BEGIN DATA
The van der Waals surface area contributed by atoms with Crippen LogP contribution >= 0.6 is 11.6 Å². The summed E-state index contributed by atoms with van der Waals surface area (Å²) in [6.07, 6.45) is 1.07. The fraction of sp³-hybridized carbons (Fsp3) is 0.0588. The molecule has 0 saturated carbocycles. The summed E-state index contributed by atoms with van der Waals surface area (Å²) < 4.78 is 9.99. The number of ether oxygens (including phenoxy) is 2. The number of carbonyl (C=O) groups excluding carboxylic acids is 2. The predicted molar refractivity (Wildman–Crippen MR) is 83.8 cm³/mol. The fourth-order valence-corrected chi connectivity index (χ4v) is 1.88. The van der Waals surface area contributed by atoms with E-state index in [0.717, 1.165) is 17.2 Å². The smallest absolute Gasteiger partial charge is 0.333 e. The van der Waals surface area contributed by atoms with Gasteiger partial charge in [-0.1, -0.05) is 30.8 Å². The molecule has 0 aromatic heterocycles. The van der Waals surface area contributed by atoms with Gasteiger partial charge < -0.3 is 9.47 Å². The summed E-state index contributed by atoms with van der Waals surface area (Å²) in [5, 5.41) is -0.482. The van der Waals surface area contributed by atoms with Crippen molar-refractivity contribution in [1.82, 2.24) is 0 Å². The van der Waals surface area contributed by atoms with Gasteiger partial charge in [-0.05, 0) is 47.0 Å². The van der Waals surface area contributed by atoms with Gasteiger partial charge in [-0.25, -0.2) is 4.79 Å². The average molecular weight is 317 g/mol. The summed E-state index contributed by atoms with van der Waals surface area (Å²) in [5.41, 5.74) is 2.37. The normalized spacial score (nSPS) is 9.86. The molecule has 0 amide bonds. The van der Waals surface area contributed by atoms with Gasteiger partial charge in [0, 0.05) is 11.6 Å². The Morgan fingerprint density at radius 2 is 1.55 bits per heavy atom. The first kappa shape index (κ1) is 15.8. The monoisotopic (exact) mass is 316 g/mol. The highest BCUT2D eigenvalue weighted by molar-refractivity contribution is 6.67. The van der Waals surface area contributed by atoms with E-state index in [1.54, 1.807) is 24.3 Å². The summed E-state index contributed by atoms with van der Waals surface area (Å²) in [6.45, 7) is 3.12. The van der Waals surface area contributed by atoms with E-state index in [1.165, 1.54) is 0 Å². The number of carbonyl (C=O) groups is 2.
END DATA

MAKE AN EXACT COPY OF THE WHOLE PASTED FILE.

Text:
The van der Waals surface area contributed by atoms with Crippen LogP contribution >= 0.6 is 11.6 Å². The summed E-state index contributed by atoms with van der Waals surface area (Å²) in [6.07, 6.45) is 1.07. The fraction of sp³-hybridized carbons (Fsp3) is 0.0588. The molecule has 0 saturated carbocycles. The summed E-state index contributed by atoms with van der Waals surface area (Å²) < 4.78 is 9.99. The number of ether oxygens (including phenoxy) is 2. The number of carbonyl (C=O) groups excluding carboxylic acids is 2. The predicted molar refractivity (Wildman–Crippen MR) is 83.8 cm³/mol. The fourth-order valence-corrected chi connectivity index (χ4v) is 1.88. The van der Waals surface area contributed by atoms with E-state index in [0.717, 1.165) is 17.2 Å². The smallest absolute Gasteiger partial charge is 0.333 e. The van der Waals surface area contributed by atoms with Gasteiger partial charge in [-0.1, -0.05) is 30.8 Å². The molecule has 0 aromatic heterocycles. The van der Waals surface area contributed by atoms with Gasteiger partial charge < -0.3 is 9.47 Å². The summed E-state index contributed by atoms with van der Waals surface area (Å²) in [5, 5.41) is -0.482. The van der Waals surface area contributed by atoms with Crippen molar-refractivity contribution in [1.82, 2.24) is 0 Å². The van der Waals surface area contributed by atoms with Gasteiger partial charge in [-0.05, 0) is 47.0 Å². The van der Waals surface area contributed by atoms with Gasteiger partial charge in [-0.25, -0.2) is 4.79 Å². The average molecular weight is 317 g/mol. The summed E-state index contributed by atoms with van der Waals surface area (Å²) in [5.41, 5.74) is 2.37. The normalized spacial score (nSPS) is 9.86. The molecule has 0 amide bonds. The van der Waals surface area contributed by atoms with Gasteiger partial charge in [0, 0.05) is 11.6 Å². The Morgan fingerprint density at radius 2 is 1.55 bits per heavy atom. The first kappa shape index (κ1) is 15.8. The monoisotopic (exact) mass is 316 g/mol. The highest BCUT2D eigenvalue weighted by molar-refractivity contribution is 6.67. The van der Waals surface area contributed by atoms with E-state index in [1.54, 1.807) is 24.3 Å². The summed E-state index contributed by atoms with van der Waals surface area (Å²) in [6.45, 7) is 3.12. The van der Waals surface area contributed by atoms with E-state index in [1.165, 1.54) is 0 Å². The number of carbonyl (C=O) groups is 2.